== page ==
Jon de Vos – The sound of one sock flapping
Winter Park, CO Colorado
You can never own socks.
You can only clasp their elastic ribs for a brief, shining moment before they move on. Oh sure, you may have a delightful menage a trois with these two sleek, ankle-hugging partners, but then suddenly one of them is gone like a sneak in the dark, or a thief in the night, or a faithless lover on a southbound freight, or an endless stream of stupid cliches.
Searching the Testament, we find reference to this phenomenon in the book of the Apostle Paul in his Epistle to the Textiles, where he says, “Pine though you may, the Prodigal Sock will not return to the fold until well after you have thrown the Faithful Sock away.”
But my deeply irreligious training causes me to cast my own theory: Once the Faithful Sock has been callously discarded, the Prodigal Sock may have been merely hiding deep in the bowels of the Holy Washer, only to rise again on the Third Day. The Prodigal Sock, expecting to reap the entire Length, Breadth and Depth of the Sock Drawer as a reward for his abandonment and return, is instead grasped by his heel and hurled into the bowels of the Grand Old Dump.
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If you die before your socks, steel yourself to the knowledge they may not find a foster home. Socks are not big at estate sales.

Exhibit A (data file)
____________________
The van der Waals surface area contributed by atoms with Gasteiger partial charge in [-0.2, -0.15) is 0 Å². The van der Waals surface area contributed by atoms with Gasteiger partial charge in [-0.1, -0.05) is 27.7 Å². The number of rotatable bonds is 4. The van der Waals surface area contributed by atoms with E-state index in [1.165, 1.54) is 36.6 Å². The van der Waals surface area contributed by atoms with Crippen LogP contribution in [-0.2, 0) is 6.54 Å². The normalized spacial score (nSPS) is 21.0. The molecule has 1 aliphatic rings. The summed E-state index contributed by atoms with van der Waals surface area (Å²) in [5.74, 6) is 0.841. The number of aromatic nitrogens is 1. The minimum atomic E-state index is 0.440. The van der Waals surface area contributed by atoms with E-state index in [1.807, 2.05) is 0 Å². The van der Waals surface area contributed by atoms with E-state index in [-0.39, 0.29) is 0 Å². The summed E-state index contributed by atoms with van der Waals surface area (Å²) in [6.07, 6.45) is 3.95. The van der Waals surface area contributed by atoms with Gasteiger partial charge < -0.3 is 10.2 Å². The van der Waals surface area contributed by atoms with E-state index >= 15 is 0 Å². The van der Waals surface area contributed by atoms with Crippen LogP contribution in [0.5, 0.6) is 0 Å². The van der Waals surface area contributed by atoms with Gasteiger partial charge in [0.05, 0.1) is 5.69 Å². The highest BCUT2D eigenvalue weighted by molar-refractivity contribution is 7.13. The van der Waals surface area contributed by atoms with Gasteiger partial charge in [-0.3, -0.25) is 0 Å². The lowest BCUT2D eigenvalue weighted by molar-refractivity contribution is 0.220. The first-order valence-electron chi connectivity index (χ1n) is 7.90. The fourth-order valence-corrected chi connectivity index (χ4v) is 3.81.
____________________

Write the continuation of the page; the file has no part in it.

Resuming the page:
As sand through the hourglass, coat hangers too, pass through our lives like soap operas on an unplugged TV. In the pitch dark, behind closed doors, who knows what goes on in your closet? There should be one hanger for every article of clothing in the house, with maybe a couple of spares in the event of a sleepover. It doesn’t ever work out that way. It’s either feast or famine and it seems to alternate every time I open the closet door.
The other day I couldn’t get a shirt in edgewise because empty hangers took up every extra inch. I grabbed a handful and went to throw them away but I couldn’t do it. What if suddenly I needed one to twist up into a hook to fish the car keys out of the disposal? Guys are genetically unable to throw away a good tool. I put the hangers back in the closet and threw the shirt on top of the sleeping basset hound who leapt up and rocketed through the dog door out into the snow.
Hmm, I thought, maybe I could do away with hangers altogether and throw all my shirts out in the dog pen. Then I could train the mutt to bring them to me, “Freeta, bring me my plaid pullover. No, silly, the other one! Yes! That’s it, good girl!”
I only had one coat hanger all through college. It’s probably still back in my dorm. With one sock draped over it.
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